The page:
The trachea is an epithelial-lined, semirigid tube that courses from the inferior border of the cricoid cartilage to the carina. The trachea functions as a conduit for ventilation, connecting the mainstem bronchi with the larynx. It is a midline structure, coursing from the superior to middle mediastinum with a slight anterior-to-posterior angle from a lateral view. Approximately half of the trachea lies within the neck and half within the chest. The cervical portion of the trachea increases with extension and decreases with flexion, advancing age, and kyphosis.
The adult trachea measures approximately 12 cm, but is variable in length (range 10–13 cm) depending on patient height and sex. Composed of C-shaped cartilaginous rings (typically 18–22 rings, or nearly 2 rings per cm), the anterior portion of the trachea is relatively inflexible. The rings may be complete, incomplete, or bifid. The posterior part of the trachea is a membranous flat wall connecting the cartilages (creating a D-shape lumen), and is dynamic with inspiration, expiration, and cough (Figure 39–1A).
Anterior view of the trachea and adjacent structures. (A) Anatomical structure of the trachea. (B) Anatomical relationships. (C) Blood supply to the trachea, a left anterior view.
The diameter of the trachea varies by body size and sex. In general, the adult male tracheal diameter is 1.8 to 2.3 cm, compared to the female airway, which is slightly smaller (1.4–2.0 cm). The cross section of the trachea may vary according to age or may be affected by an underlying disease process. For example, the juvenile trachea is more circular. Patients with chronic obstructive pulmonary disease (COPD) have a more triangular-shaped trachea. Patients with congenital stenosis of the trachea have completely circular cartilaginous rings, whereas patients with tracheomalacia may have flat or crescent-shaped airways with an elongated membranous portion.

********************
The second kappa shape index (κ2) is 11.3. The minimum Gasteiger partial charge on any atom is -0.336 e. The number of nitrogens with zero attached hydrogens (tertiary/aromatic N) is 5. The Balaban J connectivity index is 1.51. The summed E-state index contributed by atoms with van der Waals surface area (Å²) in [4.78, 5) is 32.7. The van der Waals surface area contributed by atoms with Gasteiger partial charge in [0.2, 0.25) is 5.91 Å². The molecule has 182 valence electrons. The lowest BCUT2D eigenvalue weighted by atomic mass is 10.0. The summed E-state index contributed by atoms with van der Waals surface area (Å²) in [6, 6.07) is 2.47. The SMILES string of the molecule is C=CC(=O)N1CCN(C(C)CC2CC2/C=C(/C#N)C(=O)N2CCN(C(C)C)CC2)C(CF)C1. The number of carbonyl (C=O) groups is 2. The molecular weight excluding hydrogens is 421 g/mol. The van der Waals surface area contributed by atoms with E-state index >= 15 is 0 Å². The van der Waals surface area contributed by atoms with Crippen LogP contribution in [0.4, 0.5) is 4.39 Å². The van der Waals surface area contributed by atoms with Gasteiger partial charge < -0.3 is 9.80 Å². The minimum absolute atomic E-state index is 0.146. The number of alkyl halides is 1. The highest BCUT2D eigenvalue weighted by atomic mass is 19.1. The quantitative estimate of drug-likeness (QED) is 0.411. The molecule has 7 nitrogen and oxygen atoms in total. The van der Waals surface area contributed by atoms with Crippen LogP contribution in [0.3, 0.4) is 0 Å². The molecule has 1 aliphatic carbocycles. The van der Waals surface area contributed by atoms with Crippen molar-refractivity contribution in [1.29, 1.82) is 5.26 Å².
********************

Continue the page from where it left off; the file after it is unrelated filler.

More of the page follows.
Given the central position of the trachea, it is surrounded by a number of vital structures in the neck and chest. In the neck, the esophagus is positioned leftward, adjacent the trachea, coursing posteriorly at the level of the clavicles, and remains posterior at the level of the carina as it continues to the diaphragmatic hiatus (Figure 39–1B). This intimate anatomic approximation of the trachea and esophagus accounts for the potential development of a fistula between these 2 structures.
Anteriorly and laterally, the thyroid gland is situated in front of the trachea from the level of the cricoid bone to the second or third tracheal rings. The thyroid isthmus is at the midline and each thyroid lobe extends laterally onto the trachea. These 2 organs share a common blood supply from the inferior thyroid artery.
In order to avoid injury, the tracheal surgeon must have an ...